Dick Tracy (1990) / Action-Thriller
MPAA Rated: PG for violence and sensuality
Running time: 103 min.
Cast: Warren Beatty, Al Pacino, Charlie Korsmo, Glenne Headley, Madonna, William Forsythe, Dustin Hoffman, Charles Durning, Mandy Patinkin, Paul Sorvino, R.G. Armstrong, Dick Van Dyke, Seymour Cassel
Cameo: Charles Fleischer, Kathy Bates, Catherine O'Hara, Henry Silva, James Caan, Frank Campanella, Michael J. Pollard
Director: Warren Beatty
Screenplay: Jim Cash, Jack Epps Jr. (based on the comic strip created by Chester Gould)
Review published December 14, 2007
Following on the heels of the ravenously successful Batman, director-star Warren Beatty (Heaven Can Wait, Bonnie and Clyde) gives us another crime-fighting detective from around the same era, full of stylish artwork, sets, and a score by Danny Elfman (Midnight Run, Beetlejuice). It's somewhat to Beatty's credit that his film manages to still distinguish itself from the movie that opened up the possibility of it being made, but at the same time, it still feels about as representative of the style of the Tim Burton flick as much as it is that of the Chester Gould creation upon which it is based. What it doesn't have in a gripping storyline it makes up for with star power and a memorable visual dynamic that sees bold use of the four-color comic scheme to all of the wardrobe, props, vehicles, buildings and lighting. You may come away liking that aspect, or think it proves too much of a distraction, and yet, you have to admire the attempt at artistic license within the parameters of a typical summer blockbuster.
In the film, gangster Big Boy Caprice (Pacino, Sea of Love) trying to get a conglomerate of mob bosses to join forces and own the town before the tenacious police, headed by the seemingly incorruptible Dick Tracy (Beatty), snuff them out. They don't all agree, leaving Caprice little option but to try to get them out of the picture to take care of all of the business himself, although his actions make him the prime target of Tracy. Meanwhile, Tracy struggles with personal issues of his own in trying to balance his sense of duty to his occupation with a yearning to start a family with his main girl, Tess Trueheart (Headley, The Purple Rose of Cairo), further compounded by the presence of a young orphan runaway (Korsmo, Can't Hardly Wait), known simply as "Kid", who becomes a sort of protégé to the brave hero. However, the seductive guile of Caprice's new main showgirl, Breathless Mahoney (Madonna, A League of Their Own), threatens to undermine Tracy on all fronts, though her actions always appear to be sincere.
Dick Tracy is passably enjoyable stuff that proves more memorable for its sights and sounds than anything entertaining to be had from the story itself, Once it's all said and done, the few things that linger in the mind are the unique color scheme, sumptuous Stephen Sondheim songs sung by Madonna, and the sleek sets and costumes. Somewhere underneath the aesthetic qualities, the story gets lost, but there are enough bit parts for famous actors, spins on the old Dick Tracy Mythos, and gorgeous cinematography to maintain an ample interest level throughout. It ultimately falls short of being a truly good film, but it's one of those movies that arrests the attention when it's on. Madonna fans should be pleased at her performance, both as a singer and as an actress; she captivates.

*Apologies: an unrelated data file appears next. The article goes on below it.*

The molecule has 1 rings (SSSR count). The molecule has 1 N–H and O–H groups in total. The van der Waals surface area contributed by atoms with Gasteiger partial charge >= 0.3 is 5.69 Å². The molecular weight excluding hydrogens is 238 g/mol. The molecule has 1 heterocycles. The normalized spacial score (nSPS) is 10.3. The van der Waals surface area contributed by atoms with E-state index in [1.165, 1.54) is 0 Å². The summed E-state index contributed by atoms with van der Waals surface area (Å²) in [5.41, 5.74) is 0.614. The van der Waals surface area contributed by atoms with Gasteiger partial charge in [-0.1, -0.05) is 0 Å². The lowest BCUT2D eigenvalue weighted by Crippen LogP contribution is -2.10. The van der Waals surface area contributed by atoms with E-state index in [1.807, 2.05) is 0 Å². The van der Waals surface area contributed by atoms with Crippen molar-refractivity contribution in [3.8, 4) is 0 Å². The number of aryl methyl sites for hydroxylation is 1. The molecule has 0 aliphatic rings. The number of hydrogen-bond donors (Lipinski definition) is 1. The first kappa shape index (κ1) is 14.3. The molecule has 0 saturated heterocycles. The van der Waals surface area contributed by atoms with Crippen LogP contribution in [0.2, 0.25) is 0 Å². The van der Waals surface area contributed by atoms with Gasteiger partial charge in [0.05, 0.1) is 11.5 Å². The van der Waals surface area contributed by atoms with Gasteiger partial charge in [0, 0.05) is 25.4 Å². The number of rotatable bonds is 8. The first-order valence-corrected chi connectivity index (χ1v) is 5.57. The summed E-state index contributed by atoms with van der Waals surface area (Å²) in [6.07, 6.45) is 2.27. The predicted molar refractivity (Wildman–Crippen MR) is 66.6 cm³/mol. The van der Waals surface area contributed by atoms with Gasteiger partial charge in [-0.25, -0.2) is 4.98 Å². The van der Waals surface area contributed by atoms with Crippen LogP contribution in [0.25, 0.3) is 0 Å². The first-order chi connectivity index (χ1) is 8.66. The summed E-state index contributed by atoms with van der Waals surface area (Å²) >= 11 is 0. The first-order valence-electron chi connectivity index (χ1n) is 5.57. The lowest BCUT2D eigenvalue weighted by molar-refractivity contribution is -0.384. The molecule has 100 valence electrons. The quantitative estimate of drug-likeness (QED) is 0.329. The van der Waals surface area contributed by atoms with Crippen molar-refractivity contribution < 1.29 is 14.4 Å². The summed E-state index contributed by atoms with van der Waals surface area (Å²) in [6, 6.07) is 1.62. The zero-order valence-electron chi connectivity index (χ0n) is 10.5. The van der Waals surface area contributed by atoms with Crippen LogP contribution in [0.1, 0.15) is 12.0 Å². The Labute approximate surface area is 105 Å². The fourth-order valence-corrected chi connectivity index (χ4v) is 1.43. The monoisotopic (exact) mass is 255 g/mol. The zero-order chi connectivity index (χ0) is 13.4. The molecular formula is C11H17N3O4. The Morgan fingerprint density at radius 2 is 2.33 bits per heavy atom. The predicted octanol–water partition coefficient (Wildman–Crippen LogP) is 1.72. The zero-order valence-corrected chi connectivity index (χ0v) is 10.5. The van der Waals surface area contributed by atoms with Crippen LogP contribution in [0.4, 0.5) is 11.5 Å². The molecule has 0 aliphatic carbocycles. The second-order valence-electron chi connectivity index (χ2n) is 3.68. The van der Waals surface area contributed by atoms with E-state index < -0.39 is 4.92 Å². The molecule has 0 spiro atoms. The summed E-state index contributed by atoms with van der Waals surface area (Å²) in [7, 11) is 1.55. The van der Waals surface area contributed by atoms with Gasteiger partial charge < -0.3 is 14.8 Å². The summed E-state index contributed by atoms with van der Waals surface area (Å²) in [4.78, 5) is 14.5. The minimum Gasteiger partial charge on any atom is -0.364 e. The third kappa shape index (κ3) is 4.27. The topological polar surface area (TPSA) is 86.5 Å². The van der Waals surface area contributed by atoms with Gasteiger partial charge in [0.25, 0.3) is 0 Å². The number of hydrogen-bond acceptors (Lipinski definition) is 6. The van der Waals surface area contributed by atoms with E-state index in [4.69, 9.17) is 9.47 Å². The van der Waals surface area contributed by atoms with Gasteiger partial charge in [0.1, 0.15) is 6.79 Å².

Although Beatty is a fine actor and director, I think that his biggest mistake is in casting himself as the hardnosed, square-jawed detective, primarily because he isn't hard-nosed or square-jawed. Beatty's performance suggests a kind, caring man who is efficient at his job at the expense of his personal life, perhaps too old-fashioned and innocent to ever be completely sullied by the allure of the enticing vices of the underworld lifestyle he regularly brings down. We understand his motivation in doing a good job, but we never quite get a glimpse into his character to get why he has become such a tireless crusader. Even Batman, which barely scratched the surface of such a complex dual identity, tried to give us a peek behind the mask to see how childhood trauma can skew a person's sense of reality. Tracy does what he does, and we can accept it, but we come out of the film understanding just as little as we had from the first impression of him in the beginning. Regardless of the outcome, Beatty's Dick is still a far cry from that of Gould, although he slavishly did recreate the look of most of Tracy's menagerie of villains. Big heads, hunched backs, excessive wrinkles -- why doesn't anyone notice that most of the bad guys are hideously deformed?
One interesting note about Dick Tracy is how hype can really up the quality of a movie in many people's eyes. At the time of its release, there was a great deal of buzz going into the film, probably because people were still hungry for more Batman-type action (another film whose hype generated fervor beyond its means to entertain). Madonna was still red hot, the soundtrack popular, and the film raked in over $100 million at the box office, placing in the top 10 releases of the year, gross-wise. Later, it would garner seven Academy Award nominations (including a questionable Best Actor nod to Pacino), winning three (make-up, art-set decoration, and original song). However, just as quickly as the fervor came for Beatty's film, it died just as quickly. No sequel would result, and no huge cult following. Although the character of Dick Tracy had been around for over 50 years in a variety of mediums, this movie seems to exhausted all interest for the time being, as no TV spin-offs would result, and to this day, no other "Dick Tracy" project of note has been made. Looking at it today, it remains a product of its era -- a pop culture release that had its time and place in the spotlight before making way for the next new and interesting thing.
©2007 Vince Leo